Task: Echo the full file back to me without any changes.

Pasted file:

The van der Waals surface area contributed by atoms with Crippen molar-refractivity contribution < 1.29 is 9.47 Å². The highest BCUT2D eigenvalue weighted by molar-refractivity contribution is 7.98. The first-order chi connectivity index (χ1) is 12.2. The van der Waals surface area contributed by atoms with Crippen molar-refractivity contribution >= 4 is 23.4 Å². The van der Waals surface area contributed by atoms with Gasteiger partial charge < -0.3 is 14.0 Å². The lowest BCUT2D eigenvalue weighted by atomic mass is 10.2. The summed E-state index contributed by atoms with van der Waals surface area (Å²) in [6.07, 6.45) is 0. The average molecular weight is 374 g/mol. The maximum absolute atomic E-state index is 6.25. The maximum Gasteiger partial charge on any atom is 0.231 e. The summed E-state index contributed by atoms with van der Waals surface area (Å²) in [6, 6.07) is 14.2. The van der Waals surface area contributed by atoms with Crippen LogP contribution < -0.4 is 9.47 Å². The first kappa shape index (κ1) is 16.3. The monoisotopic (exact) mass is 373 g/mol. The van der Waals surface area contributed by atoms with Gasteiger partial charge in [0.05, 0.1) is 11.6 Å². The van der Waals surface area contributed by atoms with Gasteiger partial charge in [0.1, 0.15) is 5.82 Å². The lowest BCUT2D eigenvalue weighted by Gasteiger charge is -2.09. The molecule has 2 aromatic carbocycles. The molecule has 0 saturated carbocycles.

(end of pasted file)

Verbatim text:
The van der Waals surface area contributed by atoms with Crippen molar-refractivity contribution < 1.29 is 9.47 Å². The highest BCUT2D eigenvalue weighted by molar-refractivity contribution is 7.98. The first-order chi connectivity index (χ1) is 12.2. The van der Waals surface area contributed by atoms with Crippen molar-refractivity contribution >= 4 is 23.4 Å². The van der Waals surface area contributed by atoms with Gasteiger partial charge < -0.3 is 14.0 Å². The lowest BCUT2D eigenvalue weighted by atomic mass is 10.2. The summed E-state index contributed by atoms with van der Waals surface area (Å²) in [6.07, 6.45) is 0. The average molecular weight is 374 g/mol. The maximum absolute atomic E-state index is 6.25. The maximum Gasteiger partial charge on any atom is 0.231 e. The summed E-state index contributed by atoms with van der Waals surface area (Å²) in [6, 6.07) is 14.2. The van der Waals surface area contributed by atoms with Crippen LogP contribution < -0.4 is 9.47 Å². The first kappa shape index (κ1) is 16.3. The monoisotopic (exact) mass is 373 g/mol. The van der Waals surface area contributed by atoms with Gasteiger partial charge in [0.05, 0.1) is 11.6 Å². The van der Waals surface area contributed by atoms with Gasteiger partial charge in [0.1, 0.15) is 5.82 Å². The lowest BCUT2D eigenvalue weighted by Gasteiger charge is -2.09. The molecule has 2 aromatic carbocycles. The molecule has 0 saturated carbocycles.